EXAMPLE - Flatten and Valuestocols Transforms

This example shows how you can cross-reference columns of data using the following transforms:

  • flatten - Flatten values in an array into separate rows in the dataset. See Flatten Transform.
  • valuestocols - Extract unique instances of values into separate columns, with an indicator added to each row where the unique value is found. See Valuestocols Transform.


The following data covers magazine subscriptions for individual customers. Their subscriptions are stored in an array of values. You are interested in who is subscribing to each magazine.

Anne Aimes["Little House and Garden","Sporty Pants","Life on the Range"]
Barry Barnes["Sporty Pants","Investing for Tomorrow"]
Cindy Compton["Cakes and Pies","Powerlifting Plus","Running for Days"]
Darryl Diaz["Investing for Tomorrow","Cakes and Pies"]


When this data is loaded into the Transformer, you might need to apply a header to it. If it is in CSV format, you might need to apply some replace transforms to clean up the Subscriptions column so it looks like the above.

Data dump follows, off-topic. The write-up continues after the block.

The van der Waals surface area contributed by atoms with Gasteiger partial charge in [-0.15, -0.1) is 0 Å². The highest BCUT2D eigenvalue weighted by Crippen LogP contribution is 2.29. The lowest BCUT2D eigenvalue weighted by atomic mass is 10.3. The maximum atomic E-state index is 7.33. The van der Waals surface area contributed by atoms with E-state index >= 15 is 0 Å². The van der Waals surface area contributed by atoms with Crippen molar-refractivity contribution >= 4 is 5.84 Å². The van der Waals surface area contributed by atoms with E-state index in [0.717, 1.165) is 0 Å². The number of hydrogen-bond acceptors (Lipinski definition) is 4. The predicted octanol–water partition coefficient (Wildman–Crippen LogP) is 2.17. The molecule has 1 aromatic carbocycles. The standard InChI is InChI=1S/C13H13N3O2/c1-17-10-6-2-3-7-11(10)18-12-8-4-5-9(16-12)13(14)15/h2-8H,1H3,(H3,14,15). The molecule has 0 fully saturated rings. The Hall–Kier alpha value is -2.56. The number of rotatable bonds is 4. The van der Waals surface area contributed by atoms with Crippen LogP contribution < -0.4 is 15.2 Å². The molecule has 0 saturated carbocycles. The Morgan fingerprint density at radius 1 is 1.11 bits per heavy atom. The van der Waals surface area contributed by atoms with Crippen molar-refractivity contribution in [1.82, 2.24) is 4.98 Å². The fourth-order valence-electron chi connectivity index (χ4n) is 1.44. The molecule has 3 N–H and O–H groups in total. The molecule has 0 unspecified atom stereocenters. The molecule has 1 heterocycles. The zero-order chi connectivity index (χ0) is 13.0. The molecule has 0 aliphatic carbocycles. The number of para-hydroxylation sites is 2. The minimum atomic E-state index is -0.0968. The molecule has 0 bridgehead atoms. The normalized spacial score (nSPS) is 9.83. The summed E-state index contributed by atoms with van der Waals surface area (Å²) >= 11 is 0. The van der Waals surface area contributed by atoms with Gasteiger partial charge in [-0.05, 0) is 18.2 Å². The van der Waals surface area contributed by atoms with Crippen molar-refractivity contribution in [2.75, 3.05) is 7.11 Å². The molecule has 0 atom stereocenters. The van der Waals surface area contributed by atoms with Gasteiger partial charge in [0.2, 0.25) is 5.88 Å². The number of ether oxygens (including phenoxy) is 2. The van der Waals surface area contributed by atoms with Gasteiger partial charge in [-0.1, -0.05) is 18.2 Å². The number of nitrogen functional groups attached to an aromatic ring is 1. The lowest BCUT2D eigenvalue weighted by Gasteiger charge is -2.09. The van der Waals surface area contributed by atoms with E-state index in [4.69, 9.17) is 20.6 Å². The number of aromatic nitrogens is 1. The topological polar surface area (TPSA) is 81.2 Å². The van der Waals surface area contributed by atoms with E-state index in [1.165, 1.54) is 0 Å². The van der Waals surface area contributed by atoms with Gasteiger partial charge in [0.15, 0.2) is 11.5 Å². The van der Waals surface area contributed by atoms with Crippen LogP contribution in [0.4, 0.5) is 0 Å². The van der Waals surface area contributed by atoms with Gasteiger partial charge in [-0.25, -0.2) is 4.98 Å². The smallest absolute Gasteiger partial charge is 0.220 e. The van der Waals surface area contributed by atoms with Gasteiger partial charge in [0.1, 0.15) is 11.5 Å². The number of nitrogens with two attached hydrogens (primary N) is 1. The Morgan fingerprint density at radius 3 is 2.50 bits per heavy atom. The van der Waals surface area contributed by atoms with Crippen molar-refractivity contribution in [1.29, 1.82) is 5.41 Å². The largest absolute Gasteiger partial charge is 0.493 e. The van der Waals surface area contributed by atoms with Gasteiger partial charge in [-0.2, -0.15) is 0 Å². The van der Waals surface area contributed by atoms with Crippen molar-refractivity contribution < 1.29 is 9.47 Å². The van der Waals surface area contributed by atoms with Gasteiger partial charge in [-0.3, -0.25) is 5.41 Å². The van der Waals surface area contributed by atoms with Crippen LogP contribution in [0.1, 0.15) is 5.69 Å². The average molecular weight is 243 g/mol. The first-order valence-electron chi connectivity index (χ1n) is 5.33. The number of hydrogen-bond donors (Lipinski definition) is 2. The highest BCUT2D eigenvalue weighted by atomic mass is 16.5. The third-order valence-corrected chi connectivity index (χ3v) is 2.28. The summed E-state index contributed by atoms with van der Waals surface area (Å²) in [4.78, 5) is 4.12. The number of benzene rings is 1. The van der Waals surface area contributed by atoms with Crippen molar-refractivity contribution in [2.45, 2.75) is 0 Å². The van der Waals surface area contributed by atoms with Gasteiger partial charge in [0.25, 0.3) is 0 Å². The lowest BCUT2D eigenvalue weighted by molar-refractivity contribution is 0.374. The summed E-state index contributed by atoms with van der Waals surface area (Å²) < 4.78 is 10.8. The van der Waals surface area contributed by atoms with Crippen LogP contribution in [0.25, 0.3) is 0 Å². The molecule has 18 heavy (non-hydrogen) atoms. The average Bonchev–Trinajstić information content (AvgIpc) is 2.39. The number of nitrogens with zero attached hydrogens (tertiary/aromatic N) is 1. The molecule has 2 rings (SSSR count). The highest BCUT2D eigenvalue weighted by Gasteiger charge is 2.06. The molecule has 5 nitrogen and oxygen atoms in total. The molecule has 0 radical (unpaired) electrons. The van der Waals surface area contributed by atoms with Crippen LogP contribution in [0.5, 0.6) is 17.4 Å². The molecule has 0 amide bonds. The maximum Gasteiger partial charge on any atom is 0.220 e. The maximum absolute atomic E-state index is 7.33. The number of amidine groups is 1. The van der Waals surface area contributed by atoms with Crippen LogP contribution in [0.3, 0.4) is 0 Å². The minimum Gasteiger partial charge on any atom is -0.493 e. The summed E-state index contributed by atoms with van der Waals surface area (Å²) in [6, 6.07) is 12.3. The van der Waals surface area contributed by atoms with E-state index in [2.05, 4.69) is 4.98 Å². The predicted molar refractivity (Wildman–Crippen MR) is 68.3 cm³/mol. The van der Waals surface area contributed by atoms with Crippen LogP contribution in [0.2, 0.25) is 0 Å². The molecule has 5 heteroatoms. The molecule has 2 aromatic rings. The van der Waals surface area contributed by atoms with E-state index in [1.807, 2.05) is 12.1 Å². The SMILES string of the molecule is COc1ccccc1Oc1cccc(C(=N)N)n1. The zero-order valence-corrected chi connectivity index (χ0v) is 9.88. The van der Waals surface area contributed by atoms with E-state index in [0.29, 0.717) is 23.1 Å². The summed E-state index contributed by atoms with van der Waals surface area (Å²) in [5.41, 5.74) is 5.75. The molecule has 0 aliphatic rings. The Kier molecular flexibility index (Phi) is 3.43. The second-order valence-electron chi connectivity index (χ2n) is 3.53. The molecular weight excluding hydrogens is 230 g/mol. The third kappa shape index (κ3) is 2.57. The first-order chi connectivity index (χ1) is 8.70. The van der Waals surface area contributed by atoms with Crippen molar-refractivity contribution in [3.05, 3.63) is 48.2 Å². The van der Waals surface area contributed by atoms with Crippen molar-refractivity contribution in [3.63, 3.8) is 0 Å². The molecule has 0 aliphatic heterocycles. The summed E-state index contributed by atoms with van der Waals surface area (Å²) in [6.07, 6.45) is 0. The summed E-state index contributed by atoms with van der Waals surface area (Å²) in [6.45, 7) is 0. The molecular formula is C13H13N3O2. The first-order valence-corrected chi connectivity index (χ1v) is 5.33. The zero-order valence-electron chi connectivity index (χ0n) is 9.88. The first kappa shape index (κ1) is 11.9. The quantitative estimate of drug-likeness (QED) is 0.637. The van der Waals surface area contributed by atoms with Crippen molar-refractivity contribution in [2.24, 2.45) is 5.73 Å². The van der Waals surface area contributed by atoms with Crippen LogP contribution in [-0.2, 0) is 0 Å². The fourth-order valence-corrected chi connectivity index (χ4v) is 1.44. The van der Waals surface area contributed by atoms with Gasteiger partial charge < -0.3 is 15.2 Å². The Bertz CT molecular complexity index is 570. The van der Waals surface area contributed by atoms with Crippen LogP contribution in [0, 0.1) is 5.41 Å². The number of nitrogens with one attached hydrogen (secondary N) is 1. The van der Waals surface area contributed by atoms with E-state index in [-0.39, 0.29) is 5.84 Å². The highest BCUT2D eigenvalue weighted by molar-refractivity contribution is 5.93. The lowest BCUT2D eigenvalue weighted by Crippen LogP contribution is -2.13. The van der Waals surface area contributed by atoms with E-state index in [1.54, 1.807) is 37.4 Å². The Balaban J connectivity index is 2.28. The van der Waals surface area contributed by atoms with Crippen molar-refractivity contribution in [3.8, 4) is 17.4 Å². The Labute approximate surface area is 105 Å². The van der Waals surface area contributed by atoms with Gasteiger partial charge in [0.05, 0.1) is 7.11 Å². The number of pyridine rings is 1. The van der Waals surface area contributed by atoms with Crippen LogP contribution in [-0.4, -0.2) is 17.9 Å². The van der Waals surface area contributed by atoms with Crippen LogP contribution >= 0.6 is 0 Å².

When the Subscriptions column contains cleanly formatted arrays, the column is re-typed as Array type. You can then apply the flatten transform:

flatten col:Subscriptions

Each CustId/Subscription combination is now written to a separate row. You can use this new data structure to break out instances of magazine subscriptions. Using the following transform, you can add the corresponding CustId value to the column:

valuestocols col:Subscriptions value:CustId

Drop the two source columns:

drop col:CustId,Subscriptions


Anne Aimes
Anne Aimes
Anne Aimes
Barry Barnes
Barry Barnes
Cindy Compton
Cindy Compton
Cindy Compton
Darryl Diaz
Darry Diaz

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